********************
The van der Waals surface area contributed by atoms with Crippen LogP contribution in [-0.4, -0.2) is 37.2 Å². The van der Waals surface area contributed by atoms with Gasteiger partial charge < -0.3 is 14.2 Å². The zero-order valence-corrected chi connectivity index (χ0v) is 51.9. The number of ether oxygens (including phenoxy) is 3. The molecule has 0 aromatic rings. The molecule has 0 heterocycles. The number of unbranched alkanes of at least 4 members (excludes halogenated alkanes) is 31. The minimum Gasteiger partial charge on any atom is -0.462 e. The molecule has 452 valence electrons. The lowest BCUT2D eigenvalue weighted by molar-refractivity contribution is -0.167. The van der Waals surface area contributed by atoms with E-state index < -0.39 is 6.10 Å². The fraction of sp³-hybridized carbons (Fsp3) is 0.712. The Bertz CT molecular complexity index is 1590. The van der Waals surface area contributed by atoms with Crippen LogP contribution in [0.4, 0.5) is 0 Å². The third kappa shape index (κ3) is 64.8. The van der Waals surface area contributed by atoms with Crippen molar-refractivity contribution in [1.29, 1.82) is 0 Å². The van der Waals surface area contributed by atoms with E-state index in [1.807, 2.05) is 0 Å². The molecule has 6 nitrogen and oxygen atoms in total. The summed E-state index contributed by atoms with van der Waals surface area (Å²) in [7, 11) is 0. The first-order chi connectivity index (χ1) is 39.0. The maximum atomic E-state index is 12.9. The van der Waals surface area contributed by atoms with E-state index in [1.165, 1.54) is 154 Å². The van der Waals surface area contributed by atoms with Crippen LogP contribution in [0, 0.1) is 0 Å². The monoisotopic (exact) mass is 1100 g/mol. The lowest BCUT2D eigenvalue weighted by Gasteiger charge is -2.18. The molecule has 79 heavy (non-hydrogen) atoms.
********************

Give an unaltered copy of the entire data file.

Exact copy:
The van der Waals surface area contributed by atoms with Crippen LogP contribution in [-0.4, -0.2) is 37.2 Å². The van der Waals surface area contributed by atoms with Gasteiger partial charge < -0.3 is 14.2 Å². The zero-order valence-corrected chi connectivity index (χ0v) is 51.9. The number of ether oxygens (including phenoxy) is 3. The molecule has 0 aromatic rings. The molecule has 0 heterocycles. The number of unbranched alkanes of at least 4 members (excludes halogenated alkanes) is 31. The minimum Gasteiger partial charge on any atom is -0.462 e. The molecule has 452 valence electrons. The lowest BCUT2D eigenvalue weighted by molar-refractivity contribution is -0.167. The van der Waals surface area contributed by atoms with E-state index < -0.39 is 6.10 Å². The fraction of sp³-hybridized carbons (Fsp3) is 0.712. The Bertz CT molecular complexity index is 1590. The van der Waals surface area contributed by atoms with Crippen LogP contribution in [0.4, 0.5) is 0 Å². The third kappa shape index (κ3) is 64.8. The van der Waals surface area contributed by atoms with Crippen molar-refractivity contribution in [1.29, 1.82) is 0 Å². The van der Waals surface area contributed by atoms with E-state index in [1.807, 2.05) is 0 Å². The molecule has 6 nitrogen and oxygen atoms in total. The summed E-state index contributed by atoms with van der Waals surface area (Å²) in [7, 11) is 0. The first-order chi connectivity index (χ1) is 39.0. The maximum atomic E-state index is 12.9. The van der Waals surface area contributed by atoms with E-state index in [1.165, 1.54) is 154 Å². The van der Waals surface area contributed by atoms with Crippen LogP contribution in [0, 0.1) is 0 Å². The monoisotopic (exact) mass is 1100 g/mol. The lowest BCUT2D eigenvalue weighted by Gasteiger charge is -2.18. The molecule has 79 heavy (non-hydrogen) atoms.